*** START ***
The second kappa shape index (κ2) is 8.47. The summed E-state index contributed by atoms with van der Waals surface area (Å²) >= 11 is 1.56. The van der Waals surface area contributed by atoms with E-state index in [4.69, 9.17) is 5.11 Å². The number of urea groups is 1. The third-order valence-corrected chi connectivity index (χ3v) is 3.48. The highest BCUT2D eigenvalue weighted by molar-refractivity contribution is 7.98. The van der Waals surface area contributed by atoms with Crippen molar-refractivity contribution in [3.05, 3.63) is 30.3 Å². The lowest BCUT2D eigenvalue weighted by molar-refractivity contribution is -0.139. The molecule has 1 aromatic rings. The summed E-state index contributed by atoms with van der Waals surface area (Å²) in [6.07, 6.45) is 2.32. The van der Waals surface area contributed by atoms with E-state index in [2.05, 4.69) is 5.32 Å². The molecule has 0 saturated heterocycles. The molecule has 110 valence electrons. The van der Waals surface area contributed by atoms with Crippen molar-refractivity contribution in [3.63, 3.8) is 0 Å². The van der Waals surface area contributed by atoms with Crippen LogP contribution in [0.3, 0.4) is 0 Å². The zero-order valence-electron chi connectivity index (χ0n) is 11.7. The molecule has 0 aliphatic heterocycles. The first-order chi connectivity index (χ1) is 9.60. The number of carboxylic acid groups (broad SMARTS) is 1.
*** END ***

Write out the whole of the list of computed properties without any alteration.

The second kappa shape index (κ2) is 8.47. The summed E-state index contributed by atoms with van der Waals surface area (Å²) >= 11 is 1.56. The van der Waals surface area contributed by atoms with E-state index in [4.69, 9.17) is 5.11 Å². The number of urea groups is 1. The third-order valence-corrected chi connectivity index (χ3v) is 3.48. The highest BCUT2D eigenvalue weighted by molar-refractivity contribution is 7.98. The van der Waals surface area contributed by atoms with Crippen molar-refractivity contribution in [3.05, 3.63) is 30.3 Å². The lowest BCUT2D eigenvalue weighted by molar-refractivity contribution is -0.139. The molecule has 1 aromatic rings. The summed E-state index contributed by atoms with van der Waals surface area (Å²) in [6.07, 6.45) is 2.32. The van der Waals surface area contributed by atoms with E-state index in [2.05, 4.69) is 5.32 Å². The molecule has 0 saturated heterocycles. The molecule has 110 valence electrons. The van der Waals surface area contributed by atoms with Crippen molar-refractivity contribution in [3.63, 3.8) is 0 Å². The van der Waals surface area contributed by atoms with Crippen LogP contribution in [0.3, 0.4) is 0 Å². The zero-order valence-electron chi connectivity index (χ0n) is 11.7. The molecule has 0 aliphatic heterocycles. The first-order chi connectivity index (χ1) is 9.60. The number of carboxylic acid groups (broad SMARTS) is 1.